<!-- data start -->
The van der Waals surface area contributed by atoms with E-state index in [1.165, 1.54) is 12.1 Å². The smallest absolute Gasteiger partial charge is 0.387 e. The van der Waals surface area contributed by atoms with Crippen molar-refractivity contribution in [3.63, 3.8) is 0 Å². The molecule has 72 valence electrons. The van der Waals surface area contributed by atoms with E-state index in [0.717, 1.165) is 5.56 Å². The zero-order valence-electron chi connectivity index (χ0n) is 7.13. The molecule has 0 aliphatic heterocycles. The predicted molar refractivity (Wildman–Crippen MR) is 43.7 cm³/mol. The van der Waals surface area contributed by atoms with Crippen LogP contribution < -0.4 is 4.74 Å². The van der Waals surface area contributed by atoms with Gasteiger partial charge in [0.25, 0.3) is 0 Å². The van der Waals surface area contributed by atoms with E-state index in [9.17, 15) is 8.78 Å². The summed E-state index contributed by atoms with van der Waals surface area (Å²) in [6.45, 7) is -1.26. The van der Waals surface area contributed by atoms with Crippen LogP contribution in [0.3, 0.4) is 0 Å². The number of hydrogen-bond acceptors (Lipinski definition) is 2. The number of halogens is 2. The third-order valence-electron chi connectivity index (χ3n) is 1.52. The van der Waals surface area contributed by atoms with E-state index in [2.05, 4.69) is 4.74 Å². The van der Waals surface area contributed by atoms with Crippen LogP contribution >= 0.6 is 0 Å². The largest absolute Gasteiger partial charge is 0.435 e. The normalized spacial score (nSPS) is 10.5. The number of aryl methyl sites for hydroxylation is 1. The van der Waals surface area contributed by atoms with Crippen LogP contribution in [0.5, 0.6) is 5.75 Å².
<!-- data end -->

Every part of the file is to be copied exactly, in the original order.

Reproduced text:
The van der Waals surface area contributed by atoms with E-state index in [1.165, 1.54) is 12.1 Å². The smallest absolute Gasteiger partial charge is 0.387 e. The van der Waals surface area contributed by atoms with Crippen molar-refractivity contribution in [3.63, 3.8) is 0 Å². The molecule has 72 valence electrons. The van der Waals surface area contributed by atoms with E-state index in [0.717, 1.165) is 5.56 Å². The zero-order valence-electron chi connectivity index (χ0n) is 7.13. The molecule has 0 aliphatic heterocycles. The predicted molar refractivity (Wildman–Crippen MR) is 43.7 cm³/mol. The van der Waals surface area contributed by atoms with Crippen LogP contribution < -0.4 is 4.74 Å². The van der Waals surface area contributed by atoms with Gasteiger partial charge in [0.25, 0.3) is 0 Å². The van der Waals surface area contributed by atoms with E-state index in [9.17, 15) is 8.78 Å². The summed E-state index contributed by atoms with van der Waals surface area (Å²) in [6.45, 7) is -1.26. The van der Waals surface area contributed by atoms with Crippen LogP contribution in [0.3, 0.4) is 0 Å². The number of hydrogen-bond acceptors (Lipinski definition) is 2. The number of halogens is 2. The third-order valence-electron chi connectivity index (χ3n) is 1.52. The van der Waals surface area contributed by atoms with E-state index in [2.05, 4.69) is 4.74 Å². The van der Waals surface area contributed by atoms with Crippen LogP contribution >= 0.6 is 0 Å². The largest absolute Gasteiger partial charge is 0.435 e. The normalized spacial score (nSPS) is 10.5. The number of aryl methyl sites for hydroxylation is 1. The van der Waals surface area contributed by atoms with Crippen LogP contribution in [0.5, 0.6) is 5.75 Å².